Today marks exactly six days until we leave on the trip that will take us across the US and moe back to California riding solo and that means there is no time to lose and I’ve got to get every detail finalized that lends itself to the process.
The rest we leave to destiny.
I’m writing this post from my home base in San Jose where I have just returned after a one-week retreat. It was good quality down time and now I’m ready both to work and to jump into this trip with my son.
Up until today, the planning I’ve carried out with my son, Benjamin, about this cross-country ride has been theoretical. It’s not like it’s been pie-in-the-sky planning, but there is only so much you can do in advance to plan a trip like this. Here’s how I planned this journey thus far.
Routes: We’ve looked at routes -we currently have four options, all based on weather patterns that will kick in after day two’s layover in Flagstaff, AZ. The weather across the US is horrendous at present and each day’s weather-related risk factors will ultimately determine out route.
If you buy it, you won’t need it: It’s the reality of every motorcyclist who ever ventured across the country on two wheels. Yesterday I ensured that we’ll not experience flat tires or pictures by purchasing a portable time inflater and a flat-patch kit. Today I’ll get some rain-proof boot covers to accompany my water-resistant gloves and rain suite so as to guarantee dry weather throughout the trip. 🙂
Communications: I purchased two very inexpensive helmet communication systems so we can chat back and forth and listen to iPhone music at will via Bluetooth. They only have a half-mile range (They were less than $100 each) so the quality could be spotty. But as long as they hold up for a week or two, I’m OK with the less than stellar brand name.
Food: When I venture out on the bike, I usually eat light. I focus on high-protein vegetarian meals and some fruit or cereal bars at breaks. It’s important to keep hydrated as well and I have a reusable water bottle for each of us. Ben’s RT has a glove box that will keep his out of the sun, but I might need to pick up a singled handlebar-clamped bottle holder for mine – the bottle is a double-walled aluminum type that should stay cold in the sun. The first day will end with triple-digit temperatures, so hydration is a constant need.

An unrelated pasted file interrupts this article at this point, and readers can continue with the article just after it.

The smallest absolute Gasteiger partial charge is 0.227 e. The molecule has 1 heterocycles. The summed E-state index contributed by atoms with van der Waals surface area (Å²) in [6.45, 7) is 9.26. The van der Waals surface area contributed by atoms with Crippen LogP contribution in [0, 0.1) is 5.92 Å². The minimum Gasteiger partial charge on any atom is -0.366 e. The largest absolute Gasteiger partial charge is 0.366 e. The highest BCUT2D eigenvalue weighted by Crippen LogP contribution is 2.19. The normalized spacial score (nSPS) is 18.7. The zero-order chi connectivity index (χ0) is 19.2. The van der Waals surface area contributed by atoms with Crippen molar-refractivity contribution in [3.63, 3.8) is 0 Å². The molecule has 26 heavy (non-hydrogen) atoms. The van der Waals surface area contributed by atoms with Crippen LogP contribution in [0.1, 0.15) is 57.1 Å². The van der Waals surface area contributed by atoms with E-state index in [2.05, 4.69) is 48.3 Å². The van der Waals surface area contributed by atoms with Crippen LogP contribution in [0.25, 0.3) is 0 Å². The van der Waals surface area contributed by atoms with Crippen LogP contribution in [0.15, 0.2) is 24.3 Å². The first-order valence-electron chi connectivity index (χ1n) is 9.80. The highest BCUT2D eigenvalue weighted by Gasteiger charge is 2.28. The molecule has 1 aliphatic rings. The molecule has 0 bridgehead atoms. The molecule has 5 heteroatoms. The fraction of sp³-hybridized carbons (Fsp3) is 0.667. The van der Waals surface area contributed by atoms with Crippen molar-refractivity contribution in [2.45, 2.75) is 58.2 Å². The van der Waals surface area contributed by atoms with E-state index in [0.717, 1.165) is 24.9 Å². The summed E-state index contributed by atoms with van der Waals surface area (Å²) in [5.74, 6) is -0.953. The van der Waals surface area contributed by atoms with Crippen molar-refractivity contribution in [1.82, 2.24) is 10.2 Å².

Test Packing – The Right Way
While flying back from my week away on Saturday, I turned my attention to planning the items I’d be taking and what I could fit. Previously I’d made the mistake of listing out what I wanted to take and them working like crazy to fit it all into the various bags.
That’s a mistake.
It occurred to me that the best way to pack was to list what I’d fit in each bag (since I don’t have full-on panniers) instead. So here’s my list for the 1150GS:
BMW Top Box:
- clothing (zip bag w/ clear top)
- Macbook & charger
- cameras, chargers, selfie sticks
BMW City Bag (small)
- oil (2 quarts)
- air pump and patch kit
- zip ties, velcro, extra pair of shoes
BMW City Bag (large)
- tool kit
- first-aid kit
- snacks, coffee
Wolfman bag (large, waterproof)
- torque wrench
- sleeping pad
- two-man tent
Sea-To-Summit bag (waterproof)
- Sleeping bag
Tank Bag (Manta style, low-profile)
- camera (an older phone)
- all protective gear
- utility tool (on belt)
- helmet cam remote
Today I’ll test this organization out and see where it lands. Comments welcome on stuff I might have overlooked or any tips you might have.
We’re on this journey together! Cheers!
a long time gone
So, it’s been a while. I can’t now recall why I left this blog….if I look back to the last post it had to with my relocation from the Central Coast to Silicon Valley a little over one year ago.
My riding habits have changed quite a bit as my aging parents continue to decline. On that front, my dad is in the mid-stages of Alzheimer’s Dementia -such a sad thing to watch- and my mom is actually getting stronger. At 84 and 83 respectively, they are now on opposite paths of life progression.
the big trip
However, in a move to provide some respite from my domestic duties for a bit, in just 21 days, my son Benjamin and I are embarking on an epic tour across the country. In January, I decided to gift him my 2000 BMW R1100RT as I ride my 2000 R1150GS almost exclusively. He used to ride before he got married and had a family.
My daughter-in-law expressed interested in riding as well so I made the gesture thinking my offer might find a soft-lading and it did; my offer was immediately and gratefully accepted.
The only problem is that he lives is South Carolina….gee…how do we solve that problem?
With a cross-country father-son moto-tour, of course!
Originally, we’d planned on traveling across the old Route 66 (I-40) for most of the way, but severe weather patterns are throwing up warnings that include tornadoes, funnel clouds, have thunderstorms and all kinds of non-California weather. 😉
At present, we’re considering a more souther route that will add two additional days to our ride but hey, two more day on BMW’s with Benjamin is a sacrifice I’ll gladly make. We’ll be checking weather and conditions daily with our various iPhone apps and make adjustments as we deem necessary.I’ll do the same on my return ride that will be a very long solo-ride.
Because I couldn’t recall what email address I’d used to create this site and the YouTube channel, I had to hack my way in. I’m not a hacker, really. In fact, I know nothing about hacking or computer code beyond some basic HMTL and CSS.
What I call hacking was really retiring a Twitter account to the phone and looking at the setting for the email address I used. Win! So I’m back in business with both this site and the YouTube channel!